by Saffron Sener
Almost every time I have video called into school or extracurriculars from my bed, I am asked about the weird wall space above me. My bed is tucked into an alcove, six or so feet wide and three or so feet sunk in from the rest of the wall. When I am just a head in a Zoom square, the blank wall corners stretching above me look simultaneously like they’re dozens of feet tall and encapsulate me into an unusually small room.
I wonder, if to all these new faces I see in my classes, whether I am memorable as a person or as a video square. Do they associate me with my voice, face, movements, as we might in a normal semester? Am I a person? Or do they remember me by my background, my room, my head as a foregrounded, flat object laid across these things? The girl with the weird walls. Do they remember me at all? And I, to them - when I think of the new people I have met through my Zoom classes, I think of them as these faraway characters. People, yes, but people I don’t really know, no matter how many lectures we attend together-apart.
At the beginning of this semester, I told myself I wouldn’t write anything about COVID. Not even words like these which are not necessarily about it but rather existing during it. I just felt like writing words related to this pandemic would grant it a sort of finality I didn’t want to give up. It already chokes every conversation. It is on the tip of all our tongues, all the time. COVID must be talked about, yet we all want desperately for it to have never existed, never crossed our minds. Last Spring, I studied abroad in London. COVID shut the Italy exchange program down in late February. Since that moment, my time abroad felt like it was slipping from my hands; one after the next, programs got shut down. My program, UCEAP English Universities, was the last in Europe to get the “go home” email - mid-March, almost exactly nine months ago. I remember refreshing my Gmail app every thirty seconds, dreading the announcement but wishing it would just get to my inbox already, the stress of knowing what was to come, but still hoping maybe it wouldn’t weighing me down.
But, I can’t do it. I’m going to kind of write about COVID. It’s raining, and the internet in my neighborhood is completely out until several hours from now. I’m writing this on the Notes app. My life, at times like this, feels like it barely exists beyond the confines of my room. So precarious, wired carefully to the rest of the world by a finicky stable-unstable Wifi connection.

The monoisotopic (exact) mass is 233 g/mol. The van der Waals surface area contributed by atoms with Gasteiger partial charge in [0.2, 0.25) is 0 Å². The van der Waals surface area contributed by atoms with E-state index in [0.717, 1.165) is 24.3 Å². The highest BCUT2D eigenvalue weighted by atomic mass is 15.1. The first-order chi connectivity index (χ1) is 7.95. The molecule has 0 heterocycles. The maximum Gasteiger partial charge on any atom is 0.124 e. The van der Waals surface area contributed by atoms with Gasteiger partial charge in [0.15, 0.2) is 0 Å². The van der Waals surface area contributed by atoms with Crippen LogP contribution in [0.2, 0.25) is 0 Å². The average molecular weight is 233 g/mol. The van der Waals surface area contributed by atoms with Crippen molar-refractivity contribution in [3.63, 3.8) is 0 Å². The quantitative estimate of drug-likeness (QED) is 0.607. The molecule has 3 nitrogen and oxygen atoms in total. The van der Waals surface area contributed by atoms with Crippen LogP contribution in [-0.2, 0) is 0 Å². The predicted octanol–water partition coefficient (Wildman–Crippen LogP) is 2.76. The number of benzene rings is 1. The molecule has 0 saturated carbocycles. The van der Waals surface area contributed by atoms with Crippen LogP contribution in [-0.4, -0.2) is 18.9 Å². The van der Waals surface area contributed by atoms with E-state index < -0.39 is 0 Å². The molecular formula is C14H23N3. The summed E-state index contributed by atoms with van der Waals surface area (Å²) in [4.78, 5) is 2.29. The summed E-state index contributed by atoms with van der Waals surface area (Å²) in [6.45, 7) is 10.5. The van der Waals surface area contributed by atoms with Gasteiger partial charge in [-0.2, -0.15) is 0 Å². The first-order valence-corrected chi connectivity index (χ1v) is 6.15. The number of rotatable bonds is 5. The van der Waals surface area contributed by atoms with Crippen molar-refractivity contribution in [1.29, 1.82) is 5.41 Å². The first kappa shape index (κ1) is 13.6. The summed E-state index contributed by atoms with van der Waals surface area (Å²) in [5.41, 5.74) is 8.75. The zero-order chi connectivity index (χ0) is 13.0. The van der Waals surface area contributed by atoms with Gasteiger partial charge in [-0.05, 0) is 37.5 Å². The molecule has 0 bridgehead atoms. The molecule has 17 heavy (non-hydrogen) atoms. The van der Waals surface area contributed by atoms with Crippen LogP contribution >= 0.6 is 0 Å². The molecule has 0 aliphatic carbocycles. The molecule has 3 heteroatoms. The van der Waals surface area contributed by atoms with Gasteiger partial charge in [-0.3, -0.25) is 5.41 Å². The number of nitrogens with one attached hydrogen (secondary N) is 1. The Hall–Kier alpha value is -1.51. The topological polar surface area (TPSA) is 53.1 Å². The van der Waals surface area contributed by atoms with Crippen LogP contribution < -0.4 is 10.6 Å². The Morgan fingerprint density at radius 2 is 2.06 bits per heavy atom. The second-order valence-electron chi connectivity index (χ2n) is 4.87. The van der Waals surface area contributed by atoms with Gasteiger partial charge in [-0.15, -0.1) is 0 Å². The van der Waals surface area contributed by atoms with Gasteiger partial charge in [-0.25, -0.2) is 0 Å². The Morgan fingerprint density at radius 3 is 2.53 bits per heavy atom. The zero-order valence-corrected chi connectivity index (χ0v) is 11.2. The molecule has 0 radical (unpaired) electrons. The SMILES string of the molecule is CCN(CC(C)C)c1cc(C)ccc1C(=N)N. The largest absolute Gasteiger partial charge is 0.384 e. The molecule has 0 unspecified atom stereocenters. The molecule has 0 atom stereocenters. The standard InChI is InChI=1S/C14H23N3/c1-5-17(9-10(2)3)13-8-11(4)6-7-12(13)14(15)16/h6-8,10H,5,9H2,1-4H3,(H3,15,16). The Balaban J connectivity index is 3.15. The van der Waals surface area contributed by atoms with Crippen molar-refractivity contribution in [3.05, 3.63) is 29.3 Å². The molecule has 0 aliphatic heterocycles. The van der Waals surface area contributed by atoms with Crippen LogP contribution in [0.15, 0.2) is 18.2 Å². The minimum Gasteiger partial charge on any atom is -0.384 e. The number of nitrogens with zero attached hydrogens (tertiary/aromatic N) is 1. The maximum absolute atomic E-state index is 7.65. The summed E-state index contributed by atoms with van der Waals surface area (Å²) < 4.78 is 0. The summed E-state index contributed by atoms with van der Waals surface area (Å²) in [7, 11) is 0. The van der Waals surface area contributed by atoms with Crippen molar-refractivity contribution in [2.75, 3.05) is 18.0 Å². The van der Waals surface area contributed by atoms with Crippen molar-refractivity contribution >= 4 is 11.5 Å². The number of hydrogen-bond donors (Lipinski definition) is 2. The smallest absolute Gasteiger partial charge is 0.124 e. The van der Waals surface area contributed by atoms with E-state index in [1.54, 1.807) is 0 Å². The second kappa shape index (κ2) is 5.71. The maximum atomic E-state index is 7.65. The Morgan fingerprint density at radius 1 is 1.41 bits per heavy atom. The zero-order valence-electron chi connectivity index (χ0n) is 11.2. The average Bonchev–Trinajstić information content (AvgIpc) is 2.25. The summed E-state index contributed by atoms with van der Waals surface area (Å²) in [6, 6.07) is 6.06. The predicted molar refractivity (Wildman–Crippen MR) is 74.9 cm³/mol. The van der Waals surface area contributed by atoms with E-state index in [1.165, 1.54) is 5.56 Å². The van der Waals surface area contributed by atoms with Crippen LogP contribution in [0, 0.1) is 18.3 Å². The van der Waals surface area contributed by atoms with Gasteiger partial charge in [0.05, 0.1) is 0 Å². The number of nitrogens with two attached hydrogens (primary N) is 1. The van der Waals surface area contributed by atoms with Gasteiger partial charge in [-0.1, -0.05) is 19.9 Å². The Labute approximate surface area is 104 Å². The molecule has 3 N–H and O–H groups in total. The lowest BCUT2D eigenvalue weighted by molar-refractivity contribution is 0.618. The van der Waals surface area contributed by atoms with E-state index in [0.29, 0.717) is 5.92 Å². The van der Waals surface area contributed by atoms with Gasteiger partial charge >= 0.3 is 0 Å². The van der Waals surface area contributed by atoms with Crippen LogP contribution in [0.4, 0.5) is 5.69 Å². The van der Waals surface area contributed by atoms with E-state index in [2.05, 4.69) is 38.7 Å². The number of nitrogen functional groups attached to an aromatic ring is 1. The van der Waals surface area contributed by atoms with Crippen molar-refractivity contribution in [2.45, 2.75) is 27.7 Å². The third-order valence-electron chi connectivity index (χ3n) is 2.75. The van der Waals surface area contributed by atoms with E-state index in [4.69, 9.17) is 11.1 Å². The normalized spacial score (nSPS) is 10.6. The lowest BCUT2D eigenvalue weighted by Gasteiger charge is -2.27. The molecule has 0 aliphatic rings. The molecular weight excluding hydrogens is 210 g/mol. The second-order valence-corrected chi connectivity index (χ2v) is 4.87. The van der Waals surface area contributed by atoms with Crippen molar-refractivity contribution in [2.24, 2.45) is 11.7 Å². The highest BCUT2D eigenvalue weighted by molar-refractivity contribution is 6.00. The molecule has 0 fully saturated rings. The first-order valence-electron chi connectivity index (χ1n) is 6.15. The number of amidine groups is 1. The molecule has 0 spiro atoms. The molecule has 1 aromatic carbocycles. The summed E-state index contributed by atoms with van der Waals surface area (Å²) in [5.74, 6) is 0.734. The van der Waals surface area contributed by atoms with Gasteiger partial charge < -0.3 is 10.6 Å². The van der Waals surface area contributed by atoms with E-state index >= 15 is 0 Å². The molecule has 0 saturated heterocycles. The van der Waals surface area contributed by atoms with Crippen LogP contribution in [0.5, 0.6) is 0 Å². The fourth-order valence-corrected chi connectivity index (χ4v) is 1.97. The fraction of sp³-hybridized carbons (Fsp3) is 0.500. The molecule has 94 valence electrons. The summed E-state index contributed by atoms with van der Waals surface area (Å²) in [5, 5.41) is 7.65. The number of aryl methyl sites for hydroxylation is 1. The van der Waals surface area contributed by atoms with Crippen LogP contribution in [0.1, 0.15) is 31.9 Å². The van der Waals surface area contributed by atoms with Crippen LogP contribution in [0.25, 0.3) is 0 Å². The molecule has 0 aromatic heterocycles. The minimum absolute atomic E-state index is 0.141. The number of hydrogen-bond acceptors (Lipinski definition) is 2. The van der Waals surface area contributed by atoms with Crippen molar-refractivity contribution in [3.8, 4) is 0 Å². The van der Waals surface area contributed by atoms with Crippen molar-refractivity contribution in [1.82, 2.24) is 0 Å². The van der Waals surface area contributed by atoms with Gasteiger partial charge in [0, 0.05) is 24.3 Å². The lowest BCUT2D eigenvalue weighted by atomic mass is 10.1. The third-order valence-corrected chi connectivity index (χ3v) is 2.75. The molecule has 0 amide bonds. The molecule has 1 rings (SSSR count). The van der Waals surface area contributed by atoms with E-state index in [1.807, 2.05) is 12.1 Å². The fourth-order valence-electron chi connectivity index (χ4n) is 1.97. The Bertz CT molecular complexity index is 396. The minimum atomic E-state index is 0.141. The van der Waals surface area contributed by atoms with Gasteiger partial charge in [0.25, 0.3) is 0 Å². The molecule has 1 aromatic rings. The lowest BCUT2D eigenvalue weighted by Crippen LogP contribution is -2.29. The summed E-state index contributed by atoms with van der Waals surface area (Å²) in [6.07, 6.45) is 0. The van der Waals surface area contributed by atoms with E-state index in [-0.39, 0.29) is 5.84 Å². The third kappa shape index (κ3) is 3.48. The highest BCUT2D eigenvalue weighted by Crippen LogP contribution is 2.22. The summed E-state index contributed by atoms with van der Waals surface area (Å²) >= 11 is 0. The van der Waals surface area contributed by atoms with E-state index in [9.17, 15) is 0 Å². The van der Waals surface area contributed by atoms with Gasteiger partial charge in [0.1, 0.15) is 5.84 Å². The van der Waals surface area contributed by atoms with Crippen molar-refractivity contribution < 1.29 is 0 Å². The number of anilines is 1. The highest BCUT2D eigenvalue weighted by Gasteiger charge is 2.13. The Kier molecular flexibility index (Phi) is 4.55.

On my walls hang the art I have accumulated over the past few years. The walls are less cluttered than years past, because I figured when I moved into this room in August that a less overwhelming space may help yield a less overwhelmed brain for the upcoming online semester. Two prints from the East Bay Zine Fest, and two from the East Bay Print Sale, which typically would take place on the same day in December, resulting in me spending too much money as I rushed from West Berkeley to Oakland before the artists I loved had their tables cleared out of stock. A print from a zine fair in London, which I was too afraid to put on the corkboard of my dorm there but had to shove into my luggage when I moved out almost three months early. A tapestry of Hieronymus Bosch’s Garden of Earthly Delights - it’s right by my desk, and I wonder if people can make out what it is when I talk to them on Zoom. A tapestry of cows that I got at a food market in London, behind my laptop. A risograph calendar from Wolfmann Books in Oakland, which I forget to turn at the beginning of each month.
One of my favorite parts of a semester is accumulating new things to adorn my walls. Prints, postcards, tapestries, post-it notes - anything I can make stick. But these things that are on my walls now feel wrong. They’re of a different world, one before nine months ago, one where I wasn’t confined to my room for 95% of the day. They are my things, but they feel old, outdated - foreign, in a way, like I found an old box in the attic and unloaded its content onto my walls. Bygone, perhaps. I love these things, but it is difficult to see them when they are all I have to see.
Like my walls’ decor, my classes feel strangely not-mine. The Zoom gallery squares are a collage of faces and names, people I won’t know beyond this screen and won’t know me either. The mysterious, seductive anonymity of unknown others in a lecture hall has been replaced by the ability to stare at myself for a whole lecture, or entirely erase my peers and pin my professor to my screen. An hour never feels like an hour, more like a day or a minute. I struggle to feel like a real student, or even person, and not just a collection of thoughts stuffed into a body.
I should go for a walk, but it’s still raining and oh - it gets dark at 5:00pm now.